Boyer, Yvonne Marie, PhD (LLD

)
Yvonne was born and raised in Moose Jaw, Saskatchewan and is Métis registered
with the Métis Nation of Saskatchewan. She is the great grand daughter of Narcisse
Boyer an American Michif who was a member of the Turtle Mountain Chippewa Cree
Band in North Dakota. She is also a descendant of Alexis Lesperance the leader of the La
Loche boat Brigade and a Louis Riel supporter during the Resistance of 1869-70.
With a background in nursing she began her law career in 1991, studying at the
University of Saskatchewan’s Legal Studies for Native People. She subsequently entered
the law program at Dalhousie University and finished her LLB at the University of
Saskatchewan. Yvonne has nearly twenty years of experience practicing law and
currently owns a general law practice which blends mainstream law with Indigenous law.
Yvonne is a member of the Law Society of Saskatchewan and the Law Society of Upper
Canada. She is a former General Counsel to the Native Women's Association of Canada
and a former Commissioner with the Canadian Human Rights Commission. She spent
several years working at the Aboriginal Healing Foundation and its ‘sister’ organization,
the National Aboriginal Health Organization.
In 2014 Yvonne was chosen as one of 8 people in Canada to be a holographic
narrator in the Turning Points for Humanity Gallery. On the 4th floor at the Canadian
Museum for Human Rights in Winnipeg, she introduces museum visitors to the theme of
Indigenous Rights and invites them to learn more through short videos that include
missing and murdered Aboriginal women in Canada, and the displacement of Indigenous
groups from their traditional lands.
Yvonne currently holds the Canada Research Chair in Aboriginal Health and
Wellness at Brandon University. She is an adjunct professor in the Faculty of Nursing at
the University of Ottawa. Yvonne received her Bachelor of Laws from the University of
Saskatchewan (96), received her Master of Laws (02) and Doctor of Laws (11) from the
University of Ottawa. In 2013 she completed a Post-Doctoral Fellowship with the
Indigenous People’s Health Research Centre at the University of Regina. She has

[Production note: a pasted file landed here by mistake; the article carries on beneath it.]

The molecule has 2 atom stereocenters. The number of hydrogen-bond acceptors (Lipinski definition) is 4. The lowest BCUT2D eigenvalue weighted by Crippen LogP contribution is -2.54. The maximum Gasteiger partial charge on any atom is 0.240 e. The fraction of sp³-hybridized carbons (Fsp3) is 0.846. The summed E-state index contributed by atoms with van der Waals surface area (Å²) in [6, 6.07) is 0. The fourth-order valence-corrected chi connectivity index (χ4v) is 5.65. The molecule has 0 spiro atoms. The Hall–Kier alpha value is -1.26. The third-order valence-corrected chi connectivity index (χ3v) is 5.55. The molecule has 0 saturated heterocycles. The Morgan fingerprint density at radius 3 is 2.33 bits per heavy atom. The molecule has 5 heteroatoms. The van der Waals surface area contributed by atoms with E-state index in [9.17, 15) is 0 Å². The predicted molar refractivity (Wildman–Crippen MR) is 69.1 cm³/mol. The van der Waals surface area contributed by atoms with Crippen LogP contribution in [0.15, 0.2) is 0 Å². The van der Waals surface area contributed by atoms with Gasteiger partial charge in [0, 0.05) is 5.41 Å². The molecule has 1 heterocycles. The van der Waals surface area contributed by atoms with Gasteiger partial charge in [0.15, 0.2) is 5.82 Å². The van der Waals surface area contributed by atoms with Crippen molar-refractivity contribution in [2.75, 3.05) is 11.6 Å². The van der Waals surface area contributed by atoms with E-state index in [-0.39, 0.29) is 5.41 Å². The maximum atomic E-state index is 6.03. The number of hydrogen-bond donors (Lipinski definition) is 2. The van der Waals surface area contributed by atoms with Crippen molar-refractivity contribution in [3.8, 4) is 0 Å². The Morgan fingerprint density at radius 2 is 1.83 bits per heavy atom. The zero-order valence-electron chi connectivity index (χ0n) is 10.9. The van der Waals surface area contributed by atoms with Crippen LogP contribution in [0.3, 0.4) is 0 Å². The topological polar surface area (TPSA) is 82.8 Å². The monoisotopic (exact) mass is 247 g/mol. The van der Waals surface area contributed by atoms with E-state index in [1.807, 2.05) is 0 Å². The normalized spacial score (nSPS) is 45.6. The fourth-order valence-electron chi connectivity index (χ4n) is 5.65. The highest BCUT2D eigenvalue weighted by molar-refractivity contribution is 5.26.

published extensively on the topics of Aboriginal and treaty rights.

Select Bibliography
Y.M. Boyer (2014), Moving Aboriginal Health Forward: Discarding Canada’s Legal
Barriers (Purich Publishing, 2014).
Y.M. Boyer, M. Kampouris, Trafficking of Aboriginal Women and Girls, Public
Safety Canada (2014).
Y.M. Boyer (2009), Gail Valaskakis, Madeline Deon Stout, Eric Guimond eds. “First
Nations Women’s Health and the Law” in First Nations Women’s Contributions to
Community Development and Cultural Continuity. (Indian and Northern Affairs
Canada: Ottawa).
Y.M. Boyer (2005), Wanda D. McCaslin ed. “Community Based Justice Initiatives of
the Saskatoon Tribal Council” in Justice As Healing: Indigenous Ways Writings

1

on Community Peacemaking and Restorative Justice (Living Justice Press:
Minneapolis).
Y.M. Boyer, “Using the United Nations Declaration on the Rights of Indigenous
Peoples to Advance and Protect the Inherent rights of First Nation, Metis and
Inuit Peoples” In The Internationalization of Indigenous Rights: UNDRIP in the
Canadian Context, edited by Terry Mitchell. CIGI Special Report. Waterloo,
ON: CIGI (2014).
Y.M. Boyer, “Comparative Analysis of Canadian Law, Aboriginal Law and
European Civil Law Jurisdictions” Australian Indigenous Law Review, 2010,
Vol. 14, No. 2.
Y.M. Boyer, “First Nation, Métis and Inuit Women’s Health – A Constitutional
Analysis” Discussion Paper Series #4, National Aboriginal Health Organization
and the Native Law Centre of Canada (March 2006).
Y.M. Boyer, “The International Right to Health for Indigenous Peoples in Canada”
Discussion Paper Series #3, National Aboriginal Health Organization and the
Native Law Centre of Canada (October 2004).
Y.M. Boyer, “Aboriginal Health – The Crown’s Fiduciary Obligations” Discussion
Paper Series #2, National Aboriginal Health Organization and the Native Law
Centre of Canada (May 2004).
Y.M. Boyer, “Aboriginal Health – A Constitutional Rights Analysis” Discussion
Paper Series #1, National Aboriginal Health Organization and the Native Law
Centre of Canada (June 2003).

Compiled by Lawrence Barkwell
Coordinator of Metis Heritage and History Research
Louis Riel Institute

2

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